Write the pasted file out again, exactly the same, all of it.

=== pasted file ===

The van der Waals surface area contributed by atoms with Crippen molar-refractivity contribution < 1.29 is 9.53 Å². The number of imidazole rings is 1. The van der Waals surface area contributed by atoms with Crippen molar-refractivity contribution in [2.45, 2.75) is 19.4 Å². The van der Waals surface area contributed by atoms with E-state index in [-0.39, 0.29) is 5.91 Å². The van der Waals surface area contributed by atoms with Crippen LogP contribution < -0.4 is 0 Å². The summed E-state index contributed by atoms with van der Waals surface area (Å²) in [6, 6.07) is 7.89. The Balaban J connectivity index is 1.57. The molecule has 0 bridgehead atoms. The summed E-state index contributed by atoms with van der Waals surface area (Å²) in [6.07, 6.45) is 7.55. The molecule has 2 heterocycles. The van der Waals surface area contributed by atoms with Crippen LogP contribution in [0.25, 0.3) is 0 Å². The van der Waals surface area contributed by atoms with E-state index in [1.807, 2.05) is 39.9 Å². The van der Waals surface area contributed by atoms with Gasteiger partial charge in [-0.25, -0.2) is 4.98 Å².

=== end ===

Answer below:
The van der Waals surface area contributed by atoms with Crippen molar-refractivity contribution < 1.29 is 9.53 Å². The number of imidazole rings is 1. The van der Waals surface area contributed by atoms with Crippen molar-refractivity contribution in [2.45, 2.75) is 19.4 Å². The van der Waals surface area contributed by atoms with E-state index in [-0.39, 0.29) is 5.91 Å². The van der Waals surface area contributed by atoms with Crippen LogP contribution < -0.4 is 0 Å². The summed E-state index contributed by atoms with van der Waals surface area (Å²) in [6, 6.07) is 7.89. The Balaban J connectivity index is 1.57. The molecule has 0 bridgehead atoms. The summed E-state index contributed by atoms with van der Waals surface area (Å²) in [6.07, 6.45) is 7.55. The molecule has 2 heterocycles. The van der Waals surface area contributed by atoms with Crippen LogP contribution in [0.25, 0.3) is 0 Å². The van der Waals surface area contributed by atoms with E-state index in [1.807, 2.05) is 39.9 Å². The van der Waals surface area contributed by atoms with Gasteiger partial charge in [-0.25, -0.2) is 4.98 Å².